Yearly house price growth slows

Michael Lloyd

June 7, 2018

House prices in the three months to May were 1.9% higher than the same period a year earlier – down from 2.2% in April, the Halifax House Price Index found.

Prices were 0.2% higher than in the preceding three months (December-February 2018) and also rose on a monthly basis, increasing by 1.5% in May, partially reversing the 3.1% monthly decline in April. The average house price is now £224,439.

Mike Scott, chief property analyst at estate agent Yopa, said: ‘’The fundamentals of the market are still strong, with tight supply, strong employment figures, average wages rising faster than inflation and continuing low mortgage interest rates.

“We are unlikely to see much more of a turndown in prices unless those economic fundamentals change.

“However, both supply and demand are subdued compared with last year, and we may see a lower total number of house sales in 2018 than in recent years.”

Meanwhile Jeremy Leaf, north London estate agent and a former RICS residential chairman, was less optimistic with the figures.

He said: “At first glance, these figures look disappointing with Halifax reporting annual house price growth softening in May.

“Once again we are seeing the rather topsy turvy pattern to the housing market – up one month, down the next. It is the same on the ground – no real pattern, with buyers and sellers negotiating hard but not always successfully.

“Looking forward, we expect more of the same and possibly slightly better as we await figures reflecting the crucial spring market period.”

UK home sales grew by a healthy 4% from 96,800 in March to 100,190 in April. In the three months to April sales were 1.6% lower than in the preceding three months. This weakness reflects the sharp slowdown seen in mortgage approvals at the end of last year.

Bank of England industry-wide figures showwed that the number of mortgages approved to finance house purchases – a leading indicator of completed house sales – were 62,455 in April.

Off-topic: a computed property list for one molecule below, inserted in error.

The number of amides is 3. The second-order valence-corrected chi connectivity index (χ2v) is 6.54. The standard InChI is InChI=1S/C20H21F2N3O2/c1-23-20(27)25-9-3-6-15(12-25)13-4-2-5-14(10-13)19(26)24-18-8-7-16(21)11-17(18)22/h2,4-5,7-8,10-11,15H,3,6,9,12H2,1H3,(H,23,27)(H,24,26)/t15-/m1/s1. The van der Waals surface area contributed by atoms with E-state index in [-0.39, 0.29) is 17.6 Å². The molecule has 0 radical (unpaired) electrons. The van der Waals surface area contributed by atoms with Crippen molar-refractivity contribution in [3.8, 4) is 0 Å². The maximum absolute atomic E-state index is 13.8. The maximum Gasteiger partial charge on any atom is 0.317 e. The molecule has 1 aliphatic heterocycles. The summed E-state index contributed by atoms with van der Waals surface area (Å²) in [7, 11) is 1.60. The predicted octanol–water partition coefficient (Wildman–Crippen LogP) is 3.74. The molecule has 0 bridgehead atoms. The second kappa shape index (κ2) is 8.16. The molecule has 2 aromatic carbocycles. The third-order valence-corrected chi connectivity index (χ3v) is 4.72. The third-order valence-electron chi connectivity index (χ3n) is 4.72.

This was a 0.6% month on month decline – marking the third consecutive month in which approvals have fallen. In the three months to April approvals were 1.9% lower than in the preceding three months, continuing to indicate a subdued residential market.

The decline in housing activity eased in April. After four straight months of sharp decline, new buyer enquiries stabilised in April.

However demand fell for the 13th month in a row. Supply continues to remain tight with new instructions falling for the 26th consecutive month in April yet the pace has slowed markedly. Agreed sales also held relatively steady over the month.

Kevin Roberts, director, Legal & General Mortgage Club, said: “We’re continuing to see house prices rising at more sustainable levels than those of the past, which is good news for many buyers trying to get onto the property ladder.

“Younger buyers are also benefitting from growing support for schemes like shared ownership, which are putting them in a better position than a few years ago.”

The average price of a flat in the UK has risen by £75,074 over the last five years, from £157,061 in 2013 to £232,135 in 2018.

Flats now account for 15% of all home sales. Although six in every 10 property sales last year were either terraced or semi-detached properties, flats have increased in value by 48%, compared to 39% for all property types over the same period.

Terraced homes have seen average prices rise by £60,482 since 2013, while detached homes recorded an increase of £73,638.

Although flats have recorded greater price gains over the past five years, semi-detached and terraced homes have remained the most popular choices for homebuyers.

Russell Galley, managing director, Halifax, said: “The continuing strength of the labour market is supporting house prices. In the three months to March the number of full-time employees increased by 202,000, the biggest rise in three years.

“We are also seeing pay growth edging up and consumer price inflation falling, and as a result the squeeze on real earnings has started to ease. With interest rates still very low we see mortgage affordability at very manageable levels providing a further underpinning to prices.”

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